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A Scientist Whose Music Gives Comfort

Posted on by Dr. Francis Collins

Over the past few years, my blog has highlighted a wide range of Creative Minds from across biomedical research. But creative minds come in many forms, and, for a change of pace, I’d like to kick back this August and highlight some talented scientists who are also doing amazing things in the arts, from abstract painting to salsa dancing to rock’n’roll.

My first post introduces you to Dr. Pardis Sabeti, a computational geneticist at the Broad Institute of Massachusetts Institute of Technology (MIT) and Harvard, Cambridge, and one of Time Magazine’s 2014 People of the Year for her work to contain the last major Ebola outbreak in West Africa. When she’s not in the lab studying viruses, Sabeti is the hard-driving voice of the indie rock band Thousand Days that has been rocking Boston for more than a decade.

In addition to Sabeti as lead singer, Thousand Days showcases the talents of Bob Katsiaficas on guitar, Matt Hayden on drums, and David Rand, a bass player who’s also a professor of management and cognitive science at MIT. Thousand Days has released a few albums and is unique among rock bands for weaving in aspects of Sabeti’s research and the human stories involved in containing deadly viral outbreaks. I featured the band’s song “One Truth” on this blog a few years ago for its inspiring message about the Ebola outbreak. I even had the chance to join the band and the MIT Logarhythms for a performance of that song as the finale to a lecture I gave at MIT in 2014.

The song in the video that accompanies this blog, “With You,” is a powerful ballad that delves into territory that most artists might shy away from: people with cancer. Sabeti wrote the music for “With You” three years ago from a hospital bed following a near-death plunge over a cliff as a passenger on an all-terrain vehicle. The accident caused life-threatening injuries, shattering her pelvis and both of her knees. As Sabeti underwent extensive surgeries that placed 36 stainless steel rods in her body to repair her bones, she spent four months in a bed or wheelchair before beginning the long process of learning to walk again. She had a lot of time to ponder her mortality and all the wonderful people in her life.

One was her uncle by marriage, Michael Vylonis. He was in the hospital in Florida with advanced metastatic prostate cancer. As the two talked over the phone from their hospital beds, Sabeti played her 70-year-old uncle, a gifted singer and guitarist, the instrumental portion of the song that would later become, “With You.” When her uncle died, Sabeti was still too frail to attend his funeral. So, as a tribute to him, she decided to go ahead and pen some lyrics that reflected his love of nature–lyrics that Sabeti’s sister read at the funeral.

Not long after writing the song, Sabeti found out that one of her closest friends, Janet Sollod, had advanced metastatic breast cancer. Sabeti asked Sollod to come appear in the video for “With You.” Sollod, a pediatrician who’d battled her cancer for over a decade, jumped at the offer. For Sabeti, the video became a deeply personal celebration of her friend’s wonderful life. When Sollod died, Sabeti dedicated the song not only to Uncle Mike, but “all those who we have lost from cancer.”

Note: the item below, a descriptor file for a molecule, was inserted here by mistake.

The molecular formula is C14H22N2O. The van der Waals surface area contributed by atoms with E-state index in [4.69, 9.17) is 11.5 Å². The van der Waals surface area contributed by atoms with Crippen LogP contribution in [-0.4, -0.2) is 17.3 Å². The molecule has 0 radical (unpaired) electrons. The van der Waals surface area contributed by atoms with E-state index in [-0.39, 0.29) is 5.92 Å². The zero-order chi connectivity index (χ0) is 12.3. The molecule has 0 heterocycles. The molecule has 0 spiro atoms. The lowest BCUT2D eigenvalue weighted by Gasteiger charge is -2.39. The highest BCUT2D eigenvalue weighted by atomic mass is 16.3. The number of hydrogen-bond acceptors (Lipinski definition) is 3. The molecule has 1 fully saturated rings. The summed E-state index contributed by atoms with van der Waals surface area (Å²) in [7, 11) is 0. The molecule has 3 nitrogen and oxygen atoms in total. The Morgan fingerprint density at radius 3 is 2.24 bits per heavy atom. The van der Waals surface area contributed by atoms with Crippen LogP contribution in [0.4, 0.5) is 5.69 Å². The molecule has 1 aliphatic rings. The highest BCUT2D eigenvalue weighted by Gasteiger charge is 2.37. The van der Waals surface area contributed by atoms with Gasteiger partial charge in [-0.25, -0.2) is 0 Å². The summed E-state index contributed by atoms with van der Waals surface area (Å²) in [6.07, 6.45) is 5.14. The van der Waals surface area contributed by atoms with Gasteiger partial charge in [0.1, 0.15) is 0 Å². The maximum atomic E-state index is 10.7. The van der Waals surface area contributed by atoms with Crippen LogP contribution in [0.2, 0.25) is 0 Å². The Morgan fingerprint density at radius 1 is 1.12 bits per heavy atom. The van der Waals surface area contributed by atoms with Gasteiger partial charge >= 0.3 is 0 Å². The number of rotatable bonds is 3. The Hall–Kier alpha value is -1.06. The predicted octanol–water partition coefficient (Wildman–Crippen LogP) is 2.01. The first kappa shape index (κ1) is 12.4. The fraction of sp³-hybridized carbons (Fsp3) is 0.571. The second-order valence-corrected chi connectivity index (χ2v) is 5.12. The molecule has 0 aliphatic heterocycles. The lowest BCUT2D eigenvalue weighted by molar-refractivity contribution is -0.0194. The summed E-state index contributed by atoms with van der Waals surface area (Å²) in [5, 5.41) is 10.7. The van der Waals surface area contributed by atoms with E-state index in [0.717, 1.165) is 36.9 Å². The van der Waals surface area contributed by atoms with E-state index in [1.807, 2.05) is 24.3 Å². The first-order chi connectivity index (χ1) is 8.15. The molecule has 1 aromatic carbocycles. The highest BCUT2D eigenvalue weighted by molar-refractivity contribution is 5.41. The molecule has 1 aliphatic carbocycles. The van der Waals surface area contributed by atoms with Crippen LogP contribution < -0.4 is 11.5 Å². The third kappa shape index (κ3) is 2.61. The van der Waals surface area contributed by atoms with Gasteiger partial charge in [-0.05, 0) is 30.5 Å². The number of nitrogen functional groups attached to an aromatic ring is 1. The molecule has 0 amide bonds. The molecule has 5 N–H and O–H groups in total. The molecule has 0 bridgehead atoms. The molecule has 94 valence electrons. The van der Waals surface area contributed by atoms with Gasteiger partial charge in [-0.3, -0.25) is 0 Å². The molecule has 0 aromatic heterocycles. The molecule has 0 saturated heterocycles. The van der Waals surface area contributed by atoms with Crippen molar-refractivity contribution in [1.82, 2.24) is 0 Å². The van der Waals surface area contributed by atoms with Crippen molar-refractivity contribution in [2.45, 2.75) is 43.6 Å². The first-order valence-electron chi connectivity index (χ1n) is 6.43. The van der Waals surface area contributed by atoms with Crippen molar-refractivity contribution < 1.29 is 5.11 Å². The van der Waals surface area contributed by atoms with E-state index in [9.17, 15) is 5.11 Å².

Since releasing the video last year, Sabeti has continued to rebound from her injuries. She’s back at work in the lab studying viruses and looking for better ways to prevent or treat the infections they cause. But her music is always there, too. She calls it “a gift” that’s helped her through a lot of hard work and hard times.

With extensive and ongoing physical therapy, Sabeti is now thriving. While her bandmates are now busy parenting, the trio still gets together to play. They’re performing less often, but, Sabeti says, they may well get back at it again.

In the meantime, she continues to write and record music. Most recently, she put out an album called “Small Joys” with a number of scientist/colleagues in West Africa. The album features the song “With You.”


Thousand Days (

Video: Days Go By (Pardis Sabeti and Thousand Days)

Video: Neda (Pardis Sabeti and Thousand Days)

Sabeti Lab (Broad Institute of Harvard and Massachusetts Institute of Technology, Cambridge)

NIH Support: National Institute of Allergy and Infectious Diseases; National Human Genome Research Institute


  • Lori Vick says:

    Thank-you for sharing such an amazing story and beautiful music.

  • karmic24 says:

    For me personally, ambient soundtracks, such as the interstellar soundtrack, works wonders . . .

    Thanks for the article.

  • karmic24 says:

    When I was a kid, there didn’t seem to be a rhyme and reason to what music I loved — my tastes spanned from art rock, to show tunes, to hard rock, pop and funk classics and disco deep-dives.

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